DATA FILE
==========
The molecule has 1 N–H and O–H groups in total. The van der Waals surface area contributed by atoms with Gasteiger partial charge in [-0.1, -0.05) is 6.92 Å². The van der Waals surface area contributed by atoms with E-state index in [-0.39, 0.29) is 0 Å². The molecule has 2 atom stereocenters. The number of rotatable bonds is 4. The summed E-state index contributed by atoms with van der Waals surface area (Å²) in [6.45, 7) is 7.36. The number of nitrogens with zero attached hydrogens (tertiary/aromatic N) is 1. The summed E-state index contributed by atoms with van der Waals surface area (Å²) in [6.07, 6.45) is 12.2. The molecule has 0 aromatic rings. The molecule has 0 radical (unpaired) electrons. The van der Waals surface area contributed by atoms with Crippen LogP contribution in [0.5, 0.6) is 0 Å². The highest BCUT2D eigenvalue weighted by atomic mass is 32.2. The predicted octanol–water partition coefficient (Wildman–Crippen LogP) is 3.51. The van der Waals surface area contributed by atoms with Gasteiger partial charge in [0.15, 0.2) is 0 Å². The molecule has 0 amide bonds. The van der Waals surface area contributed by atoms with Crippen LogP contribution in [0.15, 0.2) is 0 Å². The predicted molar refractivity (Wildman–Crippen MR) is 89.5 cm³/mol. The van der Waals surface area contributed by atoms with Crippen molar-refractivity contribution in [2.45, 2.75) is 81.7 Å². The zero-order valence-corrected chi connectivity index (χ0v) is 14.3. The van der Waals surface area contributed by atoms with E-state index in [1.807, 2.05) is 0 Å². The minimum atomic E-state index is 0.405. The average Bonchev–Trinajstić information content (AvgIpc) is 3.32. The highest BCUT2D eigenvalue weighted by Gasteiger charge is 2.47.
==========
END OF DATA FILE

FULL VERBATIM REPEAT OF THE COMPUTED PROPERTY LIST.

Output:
The molecule has 1 N–H and O–H groups in total. The van der Waals surface area contributed by atoms with Gasteiger partial charge in [-0.1, -0.05) is 6.92 Å². The van der Waals surface area contributed by atoms with E-state index in [-0.39, 0.29) is 0 Å². The molecule has 2 atom stereocenters. The number of rotatable bonds is 4. The summed E-state index contributed by atoms with van der Waals surface area (Å²) in [6.45, 7) is 7.36. The number of nitrogens with zero attached hydrogens (tertiary/aromatic N) is 1. The summed E-state index contributed by atoms with van der Waals surface area (Å²) in [6.07, 6.45) is 12.2. The molecule has 0 aromatic rings. The molecule has 0 radical (unpaired) electrons. The van der Waals surface area contributed by atoms with Crippen LogP contribution in [0.5, 0.6) is 0 Å². The highest BCUT2D eigenvalue weighted by atomic mass is 32.2. The predicted octanol–water partition coefficient (Wildman–Crippen LogP) is 3.51. The van der Waals surface area contributed by atoms with Gasteiger partial charge in [0.15, 0.2) is 0 Å². The molecule has 0 amide bonds. The van der Waals surface area contributed by atoms with Crippen LogP contribution in [0.15, 0.2) is 0 Å². The predicted molar refractivity (Wildman–Crippen MR) is 89.5 cm³/mol. The van der Waals surface area contributed by atoms with Crippen molar-refractivity contribution in [2.45, 2.75) is 81.7 Å². The zero-order valence-corrected chi connectivity index (χ0v) is 14.3. The van der Waals surface area contributed by atoms with E-state index in [1.807, 2.05) is 0 Å². The minimum atomic E-state index is 0.405. The average Bonchev–Trinajstić information content (AvgIpc) is 3.32. The highest BCUT2D eigenvalue weighted by Gasteiger charge is 2.47.